Such A Fun Age

 Kiley Reid's debut novel, Such A Fun Age, caused a big stir when it was released a couple of years ago, and rightly so. It's a rich, funny, excruciating stew of contemporary issues around race, class, money, age and gender with clashes on every level of privilege. It's American, but it almost has the feel of an English novel of manners where embarrassment and the avoidance of embarrassment drives the action -- maybe that 's why I enjoyed it so much!

Our protagonist is Emira, who at twenty six is working as a babysitter for a white family and still trying to figure out what she really wants to do with her life. Called in for a late night emergency, she is almost arrested in a neighbourhood grocery store for kidnapping three year old Briar, and the novel follows the events that spiral from this incident, riffing off the guilt of Alex, her self-deluding employer; the creepy fascination of Kelley, the white man who films the episode and who has a long-distant and unpleasant link to Alix's past; Emira's friends, who urge her to get a better job.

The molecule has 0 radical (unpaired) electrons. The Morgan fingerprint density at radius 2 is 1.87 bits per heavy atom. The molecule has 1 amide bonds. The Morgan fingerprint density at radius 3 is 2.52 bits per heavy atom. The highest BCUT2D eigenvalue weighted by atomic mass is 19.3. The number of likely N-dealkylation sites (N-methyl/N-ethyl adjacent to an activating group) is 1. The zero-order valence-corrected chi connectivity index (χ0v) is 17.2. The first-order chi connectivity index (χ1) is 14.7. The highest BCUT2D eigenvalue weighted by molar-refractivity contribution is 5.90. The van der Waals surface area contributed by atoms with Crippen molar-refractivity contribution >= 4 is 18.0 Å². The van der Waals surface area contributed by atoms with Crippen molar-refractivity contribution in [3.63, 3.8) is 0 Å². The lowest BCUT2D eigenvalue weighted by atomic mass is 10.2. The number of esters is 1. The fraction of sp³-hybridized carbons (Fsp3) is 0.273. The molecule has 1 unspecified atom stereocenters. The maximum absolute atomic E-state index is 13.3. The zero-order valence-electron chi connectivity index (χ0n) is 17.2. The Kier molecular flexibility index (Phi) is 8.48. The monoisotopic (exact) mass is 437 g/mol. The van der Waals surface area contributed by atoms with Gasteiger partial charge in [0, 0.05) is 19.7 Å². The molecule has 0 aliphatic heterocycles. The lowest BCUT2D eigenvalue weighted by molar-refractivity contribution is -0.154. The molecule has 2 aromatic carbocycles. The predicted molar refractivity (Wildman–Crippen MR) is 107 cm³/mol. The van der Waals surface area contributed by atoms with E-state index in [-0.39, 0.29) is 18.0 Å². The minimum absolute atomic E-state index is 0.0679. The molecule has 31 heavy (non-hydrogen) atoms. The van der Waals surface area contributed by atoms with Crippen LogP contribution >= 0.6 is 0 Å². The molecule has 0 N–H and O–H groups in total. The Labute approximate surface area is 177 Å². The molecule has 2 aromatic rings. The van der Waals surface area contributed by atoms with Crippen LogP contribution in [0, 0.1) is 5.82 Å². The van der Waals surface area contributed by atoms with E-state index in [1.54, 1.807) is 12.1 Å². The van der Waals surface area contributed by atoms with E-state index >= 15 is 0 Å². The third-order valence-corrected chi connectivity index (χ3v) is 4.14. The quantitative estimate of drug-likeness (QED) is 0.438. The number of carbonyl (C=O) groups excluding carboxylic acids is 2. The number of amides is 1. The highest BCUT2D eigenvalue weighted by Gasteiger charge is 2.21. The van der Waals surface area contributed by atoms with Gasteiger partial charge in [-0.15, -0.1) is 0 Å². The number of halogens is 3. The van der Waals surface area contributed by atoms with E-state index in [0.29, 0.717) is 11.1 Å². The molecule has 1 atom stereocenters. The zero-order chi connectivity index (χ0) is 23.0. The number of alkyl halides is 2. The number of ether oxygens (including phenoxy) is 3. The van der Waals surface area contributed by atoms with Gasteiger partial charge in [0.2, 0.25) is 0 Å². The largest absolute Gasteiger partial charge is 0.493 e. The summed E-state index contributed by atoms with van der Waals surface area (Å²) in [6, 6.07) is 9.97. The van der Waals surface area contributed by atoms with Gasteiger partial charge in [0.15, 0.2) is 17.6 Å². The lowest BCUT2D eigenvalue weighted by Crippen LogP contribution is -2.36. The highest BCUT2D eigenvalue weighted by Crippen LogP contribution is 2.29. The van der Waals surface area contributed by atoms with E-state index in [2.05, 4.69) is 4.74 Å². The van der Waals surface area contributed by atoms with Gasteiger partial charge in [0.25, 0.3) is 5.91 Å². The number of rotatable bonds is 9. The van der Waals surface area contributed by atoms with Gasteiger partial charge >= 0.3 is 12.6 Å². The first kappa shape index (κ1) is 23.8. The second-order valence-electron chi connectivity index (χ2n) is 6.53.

The disparate voices in this multi-threaded story are perfectly captured, including that of toddler Briar. It's really difficult to portray very young children (who aren't your own!) both truthfully and interestingly, but Reid manages it beautifully, and we can see why Emira is so reluctant to sever their connection. Such a Fun Age is a lively, entertaining novel that throws a bomb on almost every page, a savage but also tender satire.

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